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What are the Symptoms of Liver Parasites?

By Meshell Powell
Updated Mar 03, 2024
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There are several medical conditions that can be caused by the presence of liver parasites. Symptoms and treatment options are similar for each type, although there may be some differences. Some of the most common symptoms include abdominal pain, jaundice, and weight loss. Muscle pain, fever, and diarrhea are also potential symptoms of parasites in the liver.

Trichinosis is a disease that can lead to the development of liver parasites. This disease is frequently caused by eating undercooked meat from an animal infected with the trichinella spiralis parasite. These symptoms often include abdominal cramping or pain, diarrhea, and muscle pain. The muscle pain associated with this condition is usually the most noticeable when performing actions such as chewing or breathing.

Clonorchiasis is another potential cause of liver parasites. This disease results from eating raw or undercooked fish obtained from an area where this parasitic worm is found. Symptoms of this condition may include chills, fever, and loss of appetite. Jaundice, or a yellowing of the skin and eyes, sometimes develops due to this condition, as does diarrhea. Liver damage or failure may occur in severe cases.

Schistomiasis can lead to infection with liver parasites and is caused by drinking contaminated water. Symptoms of schistomiasis often include fever, chills, and the development of a rash. Some people may have an enlarged spleen, liver, and lymph nodes. Bloody stools and painful urination may also occur with this condition.

Fasciola hepatica infections produce symptoms in only about half of the people who become infected. These parasites can lead to fever, abdominal pain or tenderness, and diarrhea. Other possible symptoms include anemia, hives, or jaundice. If left untreated, this parasite can lead to liver failure or even death.

Echinococcosis is caused by a type of parasite known as a tapeworm. These liver parasites can live in the body for prolonged periods of time without causing any noticeable symptoms. In some cases, cysts develop in one or more organs of the body, often growing quite large in size. In rare cases, tumors may begin to grow in various organs of the body, including the brain. This type of parasitic infection can be fatal if left untreated.

Many liver parasites cause similar symptoms and can be fatal if left untreated. For this reason, prompt medical attention is necessary any time that the presence of liver parasites is suspected. Early diagnosis and treatment can frequently prevent any lasting damage to the liver as well as other organs of the body.

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Discussion Comments

By anon350510 — On Oct 05, 2013

I would also point out that there are things like steak tar tar and prime rib which are usually cooked rare, if at all. There's an easy vector that might not be thought twice about. Also, it is very easy when cooking over a fire while camping to sear the outside of meat but leave the center undercooked. The palate likely won't recognize a problem as the overpowering charcoal exterior will dominate the taste, while the texture will hit the palate as correct when compared to the crunch of the burned exterior.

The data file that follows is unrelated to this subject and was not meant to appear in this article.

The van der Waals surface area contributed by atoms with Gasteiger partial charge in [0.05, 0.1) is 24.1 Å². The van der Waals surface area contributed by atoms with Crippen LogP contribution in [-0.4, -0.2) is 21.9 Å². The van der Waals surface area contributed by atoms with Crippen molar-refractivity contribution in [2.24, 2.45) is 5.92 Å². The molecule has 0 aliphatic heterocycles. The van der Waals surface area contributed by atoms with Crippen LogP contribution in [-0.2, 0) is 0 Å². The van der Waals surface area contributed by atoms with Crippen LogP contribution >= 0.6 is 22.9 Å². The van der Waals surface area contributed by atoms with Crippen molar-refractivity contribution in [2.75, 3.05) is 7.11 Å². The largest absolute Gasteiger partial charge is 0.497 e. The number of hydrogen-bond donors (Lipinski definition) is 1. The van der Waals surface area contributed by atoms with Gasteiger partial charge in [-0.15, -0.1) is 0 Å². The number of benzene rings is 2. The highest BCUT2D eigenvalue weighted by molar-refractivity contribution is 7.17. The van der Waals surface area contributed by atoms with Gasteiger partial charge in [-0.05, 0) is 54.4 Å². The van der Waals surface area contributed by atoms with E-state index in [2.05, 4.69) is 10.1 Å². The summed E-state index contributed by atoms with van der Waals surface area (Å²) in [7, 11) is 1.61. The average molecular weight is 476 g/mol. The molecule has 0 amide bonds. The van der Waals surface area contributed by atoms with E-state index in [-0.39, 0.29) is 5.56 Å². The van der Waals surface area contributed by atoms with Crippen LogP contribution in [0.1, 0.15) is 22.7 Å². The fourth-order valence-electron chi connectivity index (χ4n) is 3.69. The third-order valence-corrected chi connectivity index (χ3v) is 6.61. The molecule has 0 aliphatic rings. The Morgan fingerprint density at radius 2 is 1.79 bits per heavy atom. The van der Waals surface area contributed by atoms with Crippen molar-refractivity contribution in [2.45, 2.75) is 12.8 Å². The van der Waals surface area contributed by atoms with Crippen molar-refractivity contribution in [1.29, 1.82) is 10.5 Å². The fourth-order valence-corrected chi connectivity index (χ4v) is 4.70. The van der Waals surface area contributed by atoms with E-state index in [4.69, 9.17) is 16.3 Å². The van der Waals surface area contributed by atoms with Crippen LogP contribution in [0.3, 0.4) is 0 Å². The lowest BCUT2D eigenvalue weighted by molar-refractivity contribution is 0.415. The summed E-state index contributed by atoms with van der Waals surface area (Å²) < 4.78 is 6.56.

Undercooked fish obviously brings sushi to mind, but take the thought another step: if fish can be eaten satisfactorily raw, then how does one gauge undercooked?

I bring up these points because it is just as possible to self infect as it is to have others infect you -- something that the previous posts seemed to be leaving out of their logic. --revscrj

By strawCake — On Feb 02, 2012

The symptoms of liver parasites sound pretty similar to the symptoms of regular, run of the mill food poisoning! The only thing that sounds different is the fact that an infected person usually gets jaundice. I guess that would probably tip a doctor (and the patient too) off that it might be liver parasites instead of food poisoning.

Either way, this sounds like some scary stuff. I knew parasites could be pretty harmful, but I didn't realize they could be fatal! I guess if I ever get any of these symptoms I'll rush to the doctor right away.

By JaneAir — On Feb 01, 2012

@JessicaLynn - It seems a bit paranoid to stop going out to eat because you might get a liver parasite. I've never even heard of liver parasites in humans before I stumbled on this article.

In fact, I rarely hear about people getting infected by parasites at all, except when they travel outside of the United States. We have pretty good food safety procedures in this country that the likelihood of getting sick is pretty slim.

Even if you did eat a piece of undercooked meat, the meat would have to be contaminated in order for you to get a parasite. I don't think the possibility of that is very high.

By JessicaLynn — On Jan 31, 2012

It sounds like most human parasites that affect the liver come from eating undercooked food or drinking contaminated water. I swear, stuff like this makes me feel paranoid about eating in restaurants (or other people's houses)!

I feel like you can really never know that your food is cooked safely unless you do it yourself. It's too easy to get a piece of undercooked meat in a restaurant and decide to "just eat it" so you don't have to wait for them to cook it more.

I rarely go out to eat anyway, and this is just one more reason not to!

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